In this case study you'll read about the story of CS. He's 60 years old and has been a long-standing client of Homeless Action in Barnet, having been rough sleeping in the area for around 30 years.

CS had difficulties in accessing help as he had tattoos on his face and neck. When he began coming to HAB early on, we were still a soup kitchen. As the services we were able to offer expanded, he continued to come to the day centre, eating hot food, receiving clean clothes, talking a shower, seeing the GP and Chiropodist etc. We went on to help raise funds so that he could get his tattoos removed and begin taking steps towards real change in his life.

We can't force change

Each month, we would have a conversation with CS about housing and hed always decline, saying he wasnt ready. Having experienced entrenched homelessness, he found some things deeply challenging — for instance he was very nervous about opening and dealing with letters and needed constant support from us — and so was very reluctant to accept permanent housing and the responsibilities that involves. Instead, he preferred the freedom of the outdoors and the lack of constraints that come with it. So, it's understandable that when his support worker found him accommodation in Watford, his fears about this change took over and he left the property the day he was supposed to move in.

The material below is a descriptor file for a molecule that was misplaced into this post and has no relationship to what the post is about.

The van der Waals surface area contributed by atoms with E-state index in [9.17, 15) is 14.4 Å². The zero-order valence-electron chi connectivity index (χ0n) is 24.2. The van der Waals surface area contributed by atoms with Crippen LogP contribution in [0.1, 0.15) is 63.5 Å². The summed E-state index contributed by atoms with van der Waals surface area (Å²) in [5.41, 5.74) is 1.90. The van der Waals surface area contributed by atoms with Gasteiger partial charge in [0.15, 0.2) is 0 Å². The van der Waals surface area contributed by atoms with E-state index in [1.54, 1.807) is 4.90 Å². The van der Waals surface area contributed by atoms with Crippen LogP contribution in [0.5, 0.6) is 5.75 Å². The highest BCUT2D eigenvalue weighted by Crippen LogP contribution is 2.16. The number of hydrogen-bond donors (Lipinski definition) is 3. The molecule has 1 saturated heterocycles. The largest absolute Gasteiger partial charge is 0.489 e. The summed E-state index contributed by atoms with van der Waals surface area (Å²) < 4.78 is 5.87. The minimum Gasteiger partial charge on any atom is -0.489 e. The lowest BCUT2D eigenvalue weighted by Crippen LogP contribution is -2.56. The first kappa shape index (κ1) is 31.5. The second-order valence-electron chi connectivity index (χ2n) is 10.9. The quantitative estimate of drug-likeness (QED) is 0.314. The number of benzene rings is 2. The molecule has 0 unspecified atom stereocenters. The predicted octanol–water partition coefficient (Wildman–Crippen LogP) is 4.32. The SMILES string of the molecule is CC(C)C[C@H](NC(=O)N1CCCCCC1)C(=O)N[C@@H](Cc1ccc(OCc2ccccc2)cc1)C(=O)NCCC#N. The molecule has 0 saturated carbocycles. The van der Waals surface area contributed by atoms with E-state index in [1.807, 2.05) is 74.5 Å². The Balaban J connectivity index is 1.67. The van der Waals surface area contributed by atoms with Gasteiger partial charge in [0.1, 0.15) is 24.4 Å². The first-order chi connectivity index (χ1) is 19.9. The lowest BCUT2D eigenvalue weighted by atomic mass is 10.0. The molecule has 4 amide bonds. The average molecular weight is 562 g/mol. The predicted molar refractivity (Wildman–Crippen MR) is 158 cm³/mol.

Substance abuse can be — but is by no means always — a factor in the lives of the homeless and vulnerably housed, and CS had struggled with cannabis and alcohol. But, like a lot of personal change, it can only come when we're ready. CS made the decision that he no longer wanted to be dependent on substances, and has been teetotal for two years.  

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Patience is a key trait in our work

Staff remained steadfast in letting him go at his own pace, for which CS said he was “very appreciative”. Fortunately, due to the constant efforts and encouragement from staff — especially his key worker — as well as family support, CS made the decision to enter permanent housing with the help of Nacro, a social justice charity that works closely with HAB. 

CSs experience around moving into his own accommodation for the first time has been wholly positive. He is still being supported by his HAB and Nacro support worker, meeting once a month, but is now much more comfortable in taking responsibility for himself such as arranging for a Freedom Pass, getting a TV Licence and yes, opening and reading his own letters. 

He is more talkative these days, and likes speaking with other clients in the centre about how much happier he is now that he has somewhere permanent to stay. 

A week after moving into his place, he went and took down his tent from the site he had had for over 20 years and gave it to another client. 

CS is continually grateful for the help he had and continues to receive from HAB, saying that its the best thing that ever happened” to him and that all the staff have been wonderful, supportive and great” not only to him, but to everyone that comes through the door.